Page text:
Motivation And Personality
Motivation and Personality
Cover of the first edition
Author Abraham Maslow
Language English
Subject Psychology
Publisher Harper & Brothers
Publication date
Media type Print
Pages 411
ISBN 9780060419875

Motivation and Personality is a book on psychology by Abraham Maslow, first published in 1954. Maslow's work deals with the subject of the nature of human fulfillment and the significance of personal relationships, implementing a conceptualization of self-actualization.[1] Underachievers have a need for social love and affection, but a self-actualized person has these "lower" needs gratified and is able to pursue his or her own path towards self-actualization.[2]

Maslow's book is perhaps the best known contemporary work on human needs. Maslow postulated a hierarchical pyramid of human needs stretching from basic physical needs at the bottom to spiritual or transcendental needs at the top.[3]

In Motivation and Personality, Maslow argues that, in order for individuals to thrive and excel, a health-fostering culture must be created.[4] Maslow is among the psychological theorists who believe that when parents fail to provide a safe, nurturing environment, their children will develop deep feelings of insecurity.[5] Maslow considers human beings to be energized by an actualizing tendency and believe that well-being occurs to the extent people can freely express their inherent potentials.[6]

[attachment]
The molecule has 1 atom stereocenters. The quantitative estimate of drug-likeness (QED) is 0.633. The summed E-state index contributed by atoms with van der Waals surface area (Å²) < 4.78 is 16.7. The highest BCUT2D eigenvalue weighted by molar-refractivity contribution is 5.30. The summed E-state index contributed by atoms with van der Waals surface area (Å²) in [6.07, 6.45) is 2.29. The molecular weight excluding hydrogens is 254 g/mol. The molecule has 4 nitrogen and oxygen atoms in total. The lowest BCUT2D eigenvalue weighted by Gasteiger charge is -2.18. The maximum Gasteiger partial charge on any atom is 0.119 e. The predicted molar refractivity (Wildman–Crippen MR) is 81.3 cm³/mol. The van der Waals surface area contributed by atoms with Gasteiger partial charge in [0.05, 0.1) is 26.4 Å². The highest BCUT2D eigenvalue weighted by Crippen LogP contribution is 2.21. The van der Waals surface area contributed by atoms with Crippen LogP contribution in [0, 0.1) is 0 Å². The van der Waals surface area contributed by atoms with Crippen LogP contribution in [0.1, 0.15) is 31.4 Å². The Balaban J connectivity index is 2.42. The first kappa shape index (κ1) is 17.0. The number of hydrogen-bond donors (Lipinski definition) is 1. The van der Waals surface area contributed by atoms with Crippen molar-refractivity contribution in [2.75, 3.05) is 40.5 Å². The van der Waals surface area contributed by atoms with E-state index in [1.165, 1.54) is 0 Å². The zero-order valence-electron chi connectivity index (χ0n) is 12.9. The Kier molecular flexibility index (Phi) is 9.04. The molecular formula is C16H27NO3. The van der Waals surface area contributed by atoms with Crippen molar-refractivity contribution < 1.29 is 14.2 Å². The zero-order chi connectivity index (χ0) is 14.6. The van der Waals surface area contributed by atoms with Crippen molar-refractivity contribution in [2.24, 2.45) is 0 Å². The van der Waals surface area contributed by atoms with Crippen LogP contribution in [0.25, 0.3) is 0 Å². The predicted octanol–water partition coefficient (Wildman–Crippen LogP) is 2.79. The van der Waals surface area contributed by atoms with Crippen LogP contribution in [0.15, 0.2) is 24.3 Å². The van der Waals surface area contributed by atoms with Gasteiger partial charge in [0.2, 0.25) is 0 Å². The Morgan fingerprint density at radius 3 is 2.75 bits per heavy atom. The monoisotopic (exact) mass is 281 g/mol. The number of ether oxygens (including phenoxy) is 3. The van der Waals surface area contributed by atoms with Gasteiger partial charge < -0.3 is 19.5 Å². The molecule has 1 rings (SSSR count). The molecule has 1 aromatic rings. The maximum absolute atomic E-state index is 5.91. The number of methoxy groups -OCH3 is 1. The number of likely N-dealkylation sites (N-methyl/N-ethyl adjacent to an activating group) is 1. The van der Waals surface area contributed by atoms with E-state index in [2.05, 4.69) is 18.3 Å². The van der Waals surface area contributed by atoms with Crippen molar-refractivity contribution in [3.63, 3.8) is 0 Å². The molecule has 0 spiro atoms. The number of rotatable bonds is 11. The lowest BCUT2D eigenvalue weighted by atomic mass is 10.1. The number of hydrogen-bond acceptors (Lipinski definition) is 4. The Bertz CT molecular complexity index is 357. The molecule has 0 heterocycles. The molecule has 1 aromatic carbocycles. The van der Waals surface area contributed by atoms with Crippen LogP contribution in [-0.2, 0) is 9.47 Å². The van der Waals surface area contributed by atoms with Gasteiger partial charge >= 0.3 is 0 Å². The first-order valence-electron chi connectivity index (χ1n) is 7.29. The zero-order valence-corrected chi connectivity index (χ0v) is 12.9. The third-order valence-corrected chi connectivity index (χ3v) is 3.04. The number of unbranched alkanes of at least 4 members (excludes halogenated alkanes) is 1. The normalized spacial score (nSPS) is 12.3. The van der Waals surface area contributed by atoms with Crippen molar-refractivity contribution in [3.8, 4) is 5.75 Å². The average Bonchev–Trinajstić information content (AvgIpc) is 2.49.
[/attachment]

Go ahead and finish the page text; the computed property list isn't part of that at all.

See also


  1. ^ Knapp, Robert R. "Relationship of a measure of self-actualization to neuroticism and extraversion." Journal of Consulting Psychology 29, no. 2 (1965): 168.
  2. ^ Leib, Jere W., and William U. Snyder. "EFFECTS OF GROUP DISCUSSIONS ON UNDERACHIEVEMENT AND SELF-ACTUALIZATION." Journal of Counseling Psychology 14, no. 3 (1967): 282.
  3. ^ Jackson, Tim, and Nic Marks. "Consumption, sustainable welfare and human needs--with reference to UK expenditure patterns between 1954 and 1994." Ecological Economics 28, no. 3 (1999): 421-441.
  4. ^ Froh, Jeffrey J. "The history of positive psychology: Truth be told." NYS Psychologist 16, no. 3 (2004): 18-20.
  5. ^ Kasser, Tim, and Kennon M. Sheldon. "Of wealth and death: Materialism, mortality salience, and consumption behavior." Psychological science 11, no. 4 (2000): 348-351.
  6. ^ Kasser, Tim, and Richard M. Ryan. "A dark side of the American dream: correlates of financial success as a central life aspiration." Journal of Personality and Social Psychology 65, no. 2 (1993): 410.

  This article uses material from the Wikipedia page available here. It is released under the Creative Commons Attribution-Share-Alike License 3.0.



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